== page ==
I hesitate to recommend it with out knowing your background but the QuickLoad software, which my estimates above are based on, used correctly (it comes with an excellent manual), can be a huge assett when it comes to understanding internal ballistics (that which happens between the time the primer fires and the bullet leaves the muzzle). It comes with two excellent external ballistics programs as well. Like any other simulation modeling tool it's output is only as good as the input. I treat it's output like I do the load maps in reloading manuals which means I never start at a QuickLoad predicted max load. I start 10% low and work up while documenting the chronotraph readings, looking at primers, checking for sticky extraction, etc. This SW is one of the better investments I made in reloading equipment.

I have come up with a lot of good starting load and probable max load for a lot of cartridge bullet combinations using QuickLoad. I've selected cartridges, bullets, powders, barrel lengths and a number of other things based on combining QuickLoad studies, QuickTarget external ballistic results, data and equations in EXCEL from "Applied Ballistics for Long Range Shooting" by Bryan Litz. The result allows comparison of optimum game weights, point blank ranges on different game, for the various cartridges of interest.

However, if you aren't an analytical type (I'm a retired engineer) you may not find that approach to be your best approach to learning.

A few rainy/snowy days at the computer with some good coffee, pencil paper, and calculator, doing what-if studies on powders and experimenting with the effect of seating depth and bullet selection has given me the opportunity to learn and gain mor indepth understanding. I'm definitely not an expert, but I'm finally at the point of appreciating how much I don't know.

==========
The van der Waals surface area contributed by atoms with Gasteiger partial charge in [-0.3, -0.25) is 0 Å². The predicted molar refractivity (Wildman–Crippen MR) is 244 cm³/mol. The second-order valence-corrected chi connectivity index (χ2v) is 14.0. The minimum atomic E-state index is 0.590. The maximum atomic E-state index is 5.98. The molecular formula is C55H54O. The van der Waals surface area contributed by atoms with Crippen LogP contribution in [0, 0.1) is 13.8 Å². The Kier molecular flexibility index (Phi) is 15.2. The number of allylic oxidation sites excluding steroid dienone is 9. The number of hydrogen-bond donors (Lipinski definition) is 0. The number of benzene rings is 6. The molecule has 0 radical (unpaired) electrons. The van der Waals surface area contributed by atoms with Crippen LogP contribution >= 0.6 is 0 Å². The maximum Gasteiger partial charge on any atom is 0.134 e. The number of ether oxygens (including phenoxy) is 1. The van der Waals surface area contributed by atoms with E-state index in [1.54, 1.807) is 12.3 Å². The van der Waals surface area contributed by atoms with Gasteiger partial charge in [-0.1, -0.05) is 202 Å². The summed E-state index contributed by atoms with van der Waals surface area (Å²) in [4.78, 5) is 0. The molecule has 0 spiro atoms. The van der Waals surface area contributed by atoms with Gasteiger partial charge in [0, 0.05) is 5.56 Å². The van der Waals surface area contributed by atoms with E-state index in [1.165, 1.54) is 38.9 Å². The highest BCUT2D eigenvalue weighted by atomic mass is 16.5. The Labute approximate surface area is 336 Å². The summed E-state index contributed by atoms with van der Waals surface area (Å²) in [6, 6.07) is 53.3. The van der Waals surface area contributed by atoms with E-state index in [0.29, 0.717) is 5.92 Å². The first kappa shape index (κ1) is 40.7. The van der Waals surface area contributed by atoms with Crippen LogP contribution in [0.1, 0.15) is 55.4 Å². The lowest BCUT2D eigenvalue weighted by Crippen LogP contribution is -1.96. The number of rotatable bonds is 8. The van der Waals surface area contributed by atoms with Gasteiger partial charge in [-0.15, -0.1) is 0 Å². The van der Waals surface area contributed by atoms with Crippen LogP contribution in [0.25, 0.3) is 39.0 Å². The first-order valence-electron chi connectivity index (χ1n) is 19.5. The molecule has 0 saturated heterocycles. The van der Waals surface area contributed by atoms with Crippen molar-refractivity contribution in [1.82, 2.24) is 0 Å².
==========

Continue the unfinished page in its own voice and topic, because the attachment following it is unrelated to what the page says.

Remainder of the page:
Fitch

Last edited by Fitch; 12-09-2009 at 02:04 PM.
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  #25  
Old 12-09-2009, 02:09 PM
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Re: Guesses on muzzle velocity, 300 RUM

"...I don't know what pressures the barrel can withstand, the rifle is the african plains rifle from the remington custom shop, and the barrel is 26" long, if that helps."

And you don't want to find out by pushing it too far!!

"...I can step it down some, but how are there people claiming to get 3400 + FPS from this bullet using different powders, when I'm maxed out at 3100? Longer barrels maybe?"

Every gun is different, usually pretty close, but still different and thus will shoot at different speeds. Because of this (in part) you can not depend on a chronograph to tell you when you are at max pressure. You need to examine your fired cases very carefully, if you use a hand primer seater like the Lee, you will notice less effort to seat the primers when loading a case that was shot with fairly high pressures. Don't forget that you will usually, not always, but usually find your most accurate load is not the fastest. Bullet placement is much more important than an extra 50 to 100 fps that you might get by pushing your gun to the limit. Also your brass will last much longer if you back it down some, and as you know, brass aint cheap.